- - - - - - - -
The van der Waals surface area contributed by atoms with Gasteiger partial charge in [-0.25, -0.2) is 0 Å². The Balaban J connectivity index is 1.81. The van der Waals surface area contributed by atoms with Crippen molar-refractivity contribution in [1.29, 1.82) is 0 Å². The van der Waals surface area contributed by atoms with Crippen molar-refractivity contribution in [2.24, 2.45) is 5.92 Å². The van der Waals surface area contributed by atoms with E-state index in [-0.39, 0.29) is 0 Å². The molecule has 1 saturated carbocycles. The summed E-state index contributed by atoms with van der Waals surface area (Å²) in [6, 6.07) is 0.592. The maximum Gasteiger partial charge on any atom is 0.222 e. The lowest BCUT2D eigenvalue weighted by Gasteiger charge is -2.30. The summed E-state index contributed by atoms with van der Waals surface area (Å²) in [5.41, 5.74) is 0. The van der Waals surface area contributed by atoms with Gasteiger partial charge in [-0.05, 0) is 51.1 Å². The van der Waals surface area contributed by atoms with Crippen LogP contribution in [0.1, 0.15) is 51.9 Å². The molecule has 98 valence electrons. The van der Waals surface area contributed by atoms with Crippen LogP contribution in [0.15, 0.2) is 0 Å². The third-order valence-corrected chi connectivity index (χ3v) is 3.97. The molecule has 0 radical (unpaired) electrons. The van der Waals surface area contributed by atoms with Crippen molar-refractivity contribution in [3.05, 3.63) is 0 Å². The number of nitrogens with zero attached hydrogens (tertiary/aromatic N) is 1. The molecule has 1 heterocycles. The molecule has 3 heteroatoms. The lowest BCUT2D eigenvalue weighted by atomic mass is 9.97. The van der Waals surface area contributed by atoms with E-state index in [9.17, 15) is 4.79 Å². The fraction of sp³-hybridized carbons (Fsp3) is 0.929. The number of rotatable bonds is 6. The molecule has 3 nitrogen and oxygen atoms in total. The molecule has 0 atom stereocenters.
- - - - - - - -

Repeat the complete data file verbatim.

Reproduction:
The van der Waals surface area contributed by atoms with Gasteiger partial charge in [-0.25, -0.2) is 0 Å². The Balaban J connectivity index is 1.81. The van der Waals surface area contributed by atoms with Crippen molar-refractivity contribution in [1.29, 1.82) is 0 Å². The van der Waals surface area contributed by atoms with Crippen molar-refractivity contribution in [2.24, 2.45) is 5.92 Å². The van der Waals surface area contributed by atoms with E-state index in [-0.39, 0.29) is 0 Å². The molecule has 1 saturated carbocycles. The summed E-state index contributed by atoms with van der Waals surface area (Å²) in [6, 6.07) is 0.592. The maximum Gasteiger partial charge on any atom is 0.222 e. The lowest BCUT2D eigenvalue weighted by Gasteiger charge is -2.30. The summed E-state index contributed by atoms with van der Waals surface area (Å²) in [5.41, 5.74) is 0. The van der Waals surface area contributed by atoms with Gasteiger partial charge in [-0.05, 0) is 51.1 Å². The van der Waals surface area contributed by atoms with Crippen LogP contribution in [0.1, 0.15) is 51.9 Å². The molecule has 98 valence electrons. The van der Waals surface area contributed by atoms with Crippen LogP contribution in [0.15, 0.2) is 0 Å². The third-order valence-corrected chi connectivity index (χ3v) is 3.97. The molecule has 0 radical (unpaired) electrons. The van der Waals surface area contributed by atoms with Crippen molar-refractivity contribution in [3.05, 3.63) is 0 Å². The number of nitrogens with zero attached hydrogens (tertiary/aromatic N) is 1. The molecule has 1 heterocycles. The molecule has 3 heteroatoms. The lowest BCUT2D eigenvalue weighted by atomic mass is 9.97. The van der Waals surface area contributed by atoms with E-state index in [9.17, 15) is 4.79 Å². The fraction of sp³-hybridized carbons (Fsp3) is 0.929. The number of rotatable bonds is 6. The molecule has 3 nitrogen and oxygen atoms in total. The molecule has 0 atom stereocenters.